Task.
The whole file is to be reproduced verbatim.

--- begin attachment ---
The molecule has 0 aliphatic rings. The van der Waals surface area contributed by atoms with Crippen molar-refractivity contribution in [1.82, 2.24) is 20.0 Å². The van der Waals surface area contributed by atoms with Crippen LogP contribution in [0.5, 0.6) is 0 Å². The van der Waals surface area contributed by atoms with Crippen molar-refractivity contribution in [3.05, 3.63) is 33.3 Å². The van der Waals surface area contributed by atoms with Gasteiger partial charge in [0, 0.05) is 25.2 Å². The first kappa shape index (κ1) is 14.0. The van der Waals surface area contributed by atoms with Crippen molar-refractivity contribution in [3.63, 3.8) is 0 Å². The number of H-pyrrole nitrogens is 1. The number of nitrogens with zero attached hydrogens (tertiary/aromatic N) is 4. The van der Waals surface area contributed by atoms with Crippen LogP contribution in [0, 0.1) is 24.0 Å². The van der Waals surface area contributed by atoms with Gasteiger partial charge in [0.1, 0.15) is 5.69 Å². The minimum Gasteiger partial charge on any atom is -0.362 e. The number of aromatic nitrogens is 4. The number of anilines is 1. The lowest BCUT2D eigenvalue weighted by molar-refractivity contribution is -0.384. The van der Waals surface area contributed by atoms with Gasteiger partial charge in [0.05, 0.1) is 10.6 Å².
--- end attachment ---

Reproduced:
The molecule has 0 aliphatic rings. The van der Waals surface area contributed by atoms with Crippen molar-refractivity contribution in [1.82, 2.24) is 20.0 Å². The van der Waals surface area contributed by atoms with Crippen LogP contribution in [0.5, 0.6) is 0 Å². The van der Waals surface area contributed by atoms with Crippen molar-refractivity contribution in [3.05, 3.63) is 33.3 Å². The van der Waals surface area contributed by atoms with Gasteiger partial charge in [0, 0.05) is 25.2 Å². The first kappa shape index (κ1) is 14.0. The van der Waals surface area contributed by atoms with Crippen molar-refractivity contribution in [3.63, 3.8) is 0 Å². The number of H-pyrrole nitrogens is 1. The number of nitrogens with zero attached hydrogens (tertiary/aromatic N) is 4. The van der Waals surface area contributed by atoms with Crippen LogP contribution in [0, 0.1) is 24.0 Å². The van der Waals surface area contributed by atoms with Gasteiger partial charge in [0.1, 0.15) is 5.69 Å². The minimum Gasteiger partial charge on any atom is -0.362 e. The number of aromatic nitrogens is 4. The number of anilines is 1. The lowest BCUT2D eigenvalue weighted by molar-refractivity contribution is -0.384. The van der Waals surface area contributed by atoms with Gasteiger partial charge in [0.05, 0.1) is 10.6 Å².